“I was trying to fuse something highly stylistic with something I was doing in The Wrestler, which was more documentary.” – Darren Aronofsky (pictured left, with actor Vincent Cassel)

Before the Black Swan project came to be, Aronofsky was working on a film adaptation of Dostoevsky’s The Double (I think at that point it was an Andres Heinz script called The Understudy and it took place in the theatre world).  Then Aronofsky went to see a production of Swan Lake and the ideas melded.  Aronofsky saw Black Swan as a companion piece to his last film, The Wrestler. As Aronofsky has said, “They both have these performers who use their bodies in extremely intense physical ways, the entire performance is based on their physicality.”  Black Swan centers around a ballet dancer named Nina (Natalie Portman) and her journey in a production of Swan Lake.  It is not as much a dance film, as it is a film about a person striving for success.

“We knew we’d be shooting her from the chest up most of the time, but we knew we’d be in great shape, performance wise, as long as we could see her face and arms.  For wider shots, we could just use her dance double.  Darren wanted Natalie doing as much of the performance as possible, so he would often stay on her face or torso instead of going to those wider shots.  It was important to capture Nina’s internal struggle, and Natalie definitely nails those emotions.” – Matthew Libatique, Cinematographer of Black Swan

Natalie Portman danced until she was thirteen (that happens to also be the age when she made her film debut as Mathilda in Luc Besson’s Leon (aka The Professional).  For Black Swan she spent almost a year in training and she is very game in the dance sequences – give her an A for effort.  It is unfair to compare her dancing to Moira Shearer’s dancing in The Red Shoes. Shearer, who played Vicki Page, was a real, working professional ballet dancer at the time The Red Shoes was made.  Portman is all ticks and twitches as the ballerina who “just wants to be perfect.”    Vincent Cassel as Thomas nails the George Balanchine inspired, euro-chic ballet director/Svengali.  But no scene in Black Swan matches the moment in The Red Shoes when Shearer is allowed to dance Swan Lake in a tiny theatre she had danced for before joining the major ballet company Ballet Lermontov (this is also the moment Anton Walbrook as the ballet director Lermontov discovers her potential to be a lead dancer).  As a side note, Portman just announced that she is engaged and is expecting a child with Black Swan choreographer and dancer Benjamin Millepied.

After all is said and done, what we are left with a high-art horror film.  Aronofsky is concerned with style.  He reunited much of his previous production team (Matthew Libatique as cinematographer, Clint Mansell as composer (with a major assist from Tchaikovsky), Andrew Weisblum as editor).  The costumes were designed by Kate and Laura Mulleavy, the pair behind Rodarte (they actually partially based one of their previous collections on the film Suspiria).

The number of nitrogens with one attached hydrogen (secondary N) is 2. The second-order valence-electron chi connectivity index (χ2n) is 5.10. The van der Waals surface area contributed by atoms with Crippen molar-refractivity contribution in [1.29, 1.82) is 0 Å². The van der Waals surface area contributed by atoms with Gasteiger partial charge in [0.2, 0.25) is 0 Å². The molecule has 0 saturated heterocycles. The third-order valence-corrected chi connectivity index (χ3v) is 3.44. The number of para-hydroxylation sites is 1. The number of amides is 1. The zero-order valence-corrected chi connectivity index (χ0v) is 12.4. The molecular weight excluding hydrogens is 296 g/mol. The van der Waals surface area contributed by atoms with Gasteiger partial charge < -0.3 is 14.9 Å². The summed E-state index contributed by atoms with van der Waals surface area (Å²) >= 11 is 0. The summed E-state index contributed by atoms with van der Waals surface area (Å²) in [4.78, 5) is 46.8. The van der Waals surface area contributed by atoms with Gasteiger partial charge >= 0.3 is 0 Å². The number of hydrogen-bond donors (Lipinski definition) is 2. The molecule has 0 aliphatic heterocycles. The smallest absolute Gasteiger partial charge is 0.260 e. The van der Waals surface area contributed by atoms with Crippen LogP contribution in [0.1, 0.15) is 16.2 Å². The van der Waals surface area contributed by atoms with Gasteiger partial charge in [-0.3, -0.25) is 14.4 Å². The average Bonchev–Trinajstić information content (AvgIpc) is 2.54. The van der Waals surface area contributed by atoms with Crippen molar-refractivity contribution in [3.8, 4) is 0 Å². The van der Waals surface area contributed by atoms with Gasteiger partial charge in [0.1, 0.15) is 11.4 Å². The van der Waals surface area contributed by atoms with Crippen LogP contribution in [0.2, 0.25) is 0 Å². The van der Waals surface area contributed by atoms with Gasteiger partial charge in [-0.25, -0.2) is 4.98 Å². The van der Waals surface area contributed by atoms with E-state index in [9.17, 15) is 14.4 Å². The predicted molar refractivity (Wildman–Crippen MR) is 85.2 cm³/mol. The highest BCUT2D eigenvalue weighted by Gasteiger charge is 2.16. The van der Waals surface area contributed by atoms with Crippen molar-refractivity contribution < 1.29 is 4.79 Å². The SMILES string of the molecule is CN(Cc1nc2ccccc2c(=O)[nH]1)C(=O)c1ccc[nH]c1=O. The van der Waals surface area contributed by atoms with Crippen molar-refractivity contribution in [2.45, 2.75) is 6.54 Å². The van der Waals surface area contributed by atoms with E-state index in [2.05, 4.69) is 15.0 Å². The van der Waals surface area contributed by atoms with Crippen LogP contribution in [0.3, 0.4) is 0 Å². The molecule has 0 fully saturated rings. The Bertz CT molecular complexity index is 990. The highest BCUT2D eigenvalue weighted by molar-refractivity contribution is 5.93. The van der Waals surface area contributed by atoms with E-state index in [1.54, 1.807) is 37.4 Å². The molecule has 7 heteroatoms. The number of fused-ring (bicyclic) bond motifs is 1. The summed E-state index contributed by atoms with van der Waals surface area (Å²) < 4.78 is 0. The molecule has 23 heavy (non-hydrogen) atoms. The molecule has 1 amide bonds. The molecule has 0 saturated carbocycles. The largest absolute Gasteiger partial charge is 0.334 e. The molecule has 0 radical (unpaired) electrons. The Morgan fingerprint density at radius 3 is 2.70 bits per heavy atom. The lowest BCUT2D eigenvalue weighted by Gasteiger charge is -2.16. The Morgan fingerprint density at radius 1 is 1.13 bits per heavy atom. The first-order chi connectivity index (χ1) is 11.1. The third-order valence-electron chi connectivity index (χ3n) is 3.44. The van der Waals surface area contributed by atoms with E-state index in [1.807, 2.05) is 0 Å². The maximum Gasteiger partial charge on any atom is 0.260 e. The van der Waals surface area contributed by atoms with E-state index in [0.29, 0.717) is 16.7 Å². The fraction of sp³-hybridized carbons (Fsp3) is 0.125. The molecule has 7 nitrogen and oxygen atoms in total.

There are a lot of concepts at work in Black Swan.  We have scenes that play with mirrors.  There is also strong color coding in play throughout the film.  The scenes with Nina in the subway feel like they are straight out of an Elmer Rice play.  And the look for the ballet scenes took some inspiration from Olafur Eliasson’s The Weather Project installation at the Tate Modern.  But even after being a fan of many of the works and ideas that inspired Black Swan, the film feels more like an accumilation of ideas.  A film should be more than just a sum of its parts, no matter how interesting its parts are.  Or maybe it should just be viewed as an interesting but flawed genre piece.  That is fine too.  Better to try and fail than to not try at all.

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On Deck: Suspiria

Seen Black Swan already?  Make sure to also check out Dario Argento’s Suspiria.

To watch the preview – Click HERE

To buy a copy of the film – click HERE

Available to watch instantly on Netflix (I believe it is the edited version available for streaming)

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“People overestimate the law.  They figure that once they’re on you, you can’t do anything.  But that’s not true.  It’s not that they’re so great at what they do, it’s just that the criminals can be lazy at what they do.  And if a criminal makes one mistake, he’s gone.  Most criminals don’t put enough effort into not being caught.” – Brutal by Kevin Weeks (co-authored by Phyllis Karas)